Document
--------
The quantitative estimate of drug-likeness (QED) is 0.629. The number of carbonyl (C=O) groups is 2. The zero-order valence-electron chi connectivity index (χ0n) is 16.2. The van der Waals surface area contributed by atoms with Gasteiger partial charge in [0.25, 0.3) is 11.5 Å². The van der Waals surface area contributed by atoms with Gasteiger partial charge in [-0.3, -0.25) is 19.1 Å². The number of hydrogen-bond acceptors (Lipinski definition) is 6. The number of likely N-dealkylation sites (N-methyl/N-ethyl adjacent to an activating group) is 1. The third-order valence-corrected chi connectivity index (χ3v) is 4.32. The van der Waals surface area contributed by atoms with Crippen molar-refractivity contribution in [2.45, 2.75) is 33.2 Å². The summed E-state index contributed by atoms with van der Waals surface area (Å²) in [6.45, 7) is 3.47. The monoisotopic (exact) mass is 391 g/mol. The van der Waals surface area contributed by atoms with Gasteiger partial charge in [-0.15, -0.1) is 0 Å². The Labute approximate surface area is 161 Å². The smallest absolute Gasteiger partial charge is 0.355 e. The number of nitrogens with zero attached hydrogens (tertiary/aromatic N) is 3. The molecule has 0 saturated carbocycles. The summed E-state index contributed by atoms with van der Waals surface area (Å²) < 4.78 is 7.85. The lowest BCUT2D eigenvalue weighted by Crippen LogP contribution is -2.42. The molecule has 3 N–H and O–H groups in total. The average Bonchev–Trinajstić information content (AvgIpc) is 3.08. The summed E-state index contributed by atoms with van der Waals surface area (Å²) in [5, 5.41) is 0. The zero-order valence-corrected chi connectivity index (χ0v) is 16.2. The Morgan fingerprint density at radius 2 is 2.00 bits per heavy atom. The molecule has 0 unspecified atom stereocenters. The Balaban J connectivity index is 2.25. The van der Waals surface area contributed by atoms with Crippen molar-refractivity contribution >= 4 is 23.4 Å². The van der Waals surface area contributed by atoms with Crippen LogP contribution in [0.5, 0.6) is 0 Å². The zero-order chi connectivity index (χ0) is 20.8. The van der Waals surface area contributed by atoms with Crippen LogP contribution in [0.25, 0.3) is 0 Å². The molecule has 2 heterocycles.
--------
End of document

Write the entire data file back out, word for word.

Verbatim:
The quantitative estimate of drug-likeness (QED) is 0.629. The number of carbonyl (C=O) groups is 2. The zero-order valence-electron chi connectivity index (χ0n) is 16.2. The van der Waals surface area contributed by atoms with Gasteiger partial charge in [0.25, 0.3) is 11.5 Å². The van der Waals surface area contributed by atoms with Gasteiger partial charge in [-0.3, -0.25) is 19.1 Å². The number of hydrogen-bond acceptors (Lipinski definition) is 6. The number of likely N-dealkylation sites (N-methyl/N-ethyl adjacent to an activating group) is 1. The third-order valence-corrected chi connectivity index (χ3v) is 4.32. The van der Waals surface area contributed by atoms with Crippen molar-refractivity contribution in [2.45, 2.75) is 33.2 Å². The summed E-state index contributed by atoms with van der Waals surface area (Å²) in [6.45, 7) is 3.47. The monoisotopic (exact) mass is 391 g/mol. The van der Waals surface area contributed by atoms with Gasteiger partial charge in [-0.15, -0.1) is 0 Å². The Labute approximate surface area is 161 Å². The smallest absolute Gasteiger partial charge is 0.355 e. The number of nitrogens with zero attached hydrogens (tertiary/aromatic N) is 3. The molecule has 0 saturated carbocycles. The summed E-state index contributed by atoms with van der Waals surface area (Å²) < 4.78 is 7.85. The lowest BCUT2D eigenvalue weighted by Crippen LogP contribution is -2.42. The molecule has 3 N–H and O–H groups in total. The average Bonchev–Trinajstić information content (AvgIpc) is 3.08. The summed E-state index contributed by atoms with van der Waals surface area (Å²) in [5, 5.41) is 0. The zero-order valence-corrected chi connectivity index (χ0v) is 16.2. The Morgan fingerprint density at radius 2 is 2.00 bits per heavy atom. The molecule has 0 unspecified atom stereocenters. The Balaban J connectivity index is 2.25. The van der Waals surface area contributed by atoms with Crippen molar-refractivity contribution >= 4 is 23.4 Å². The van der Waals surface area contributed by atoms with Crippen LogP contribution in [0.5, 0.6) is 0 Å². The zero-order chi connectivity index (χ0) is 20.8. The van der Waals surface area contributed by atoms with Crippen LogP contribution in [0.25, 0.3) is 0 Å². The molecule has 2 heterocycles.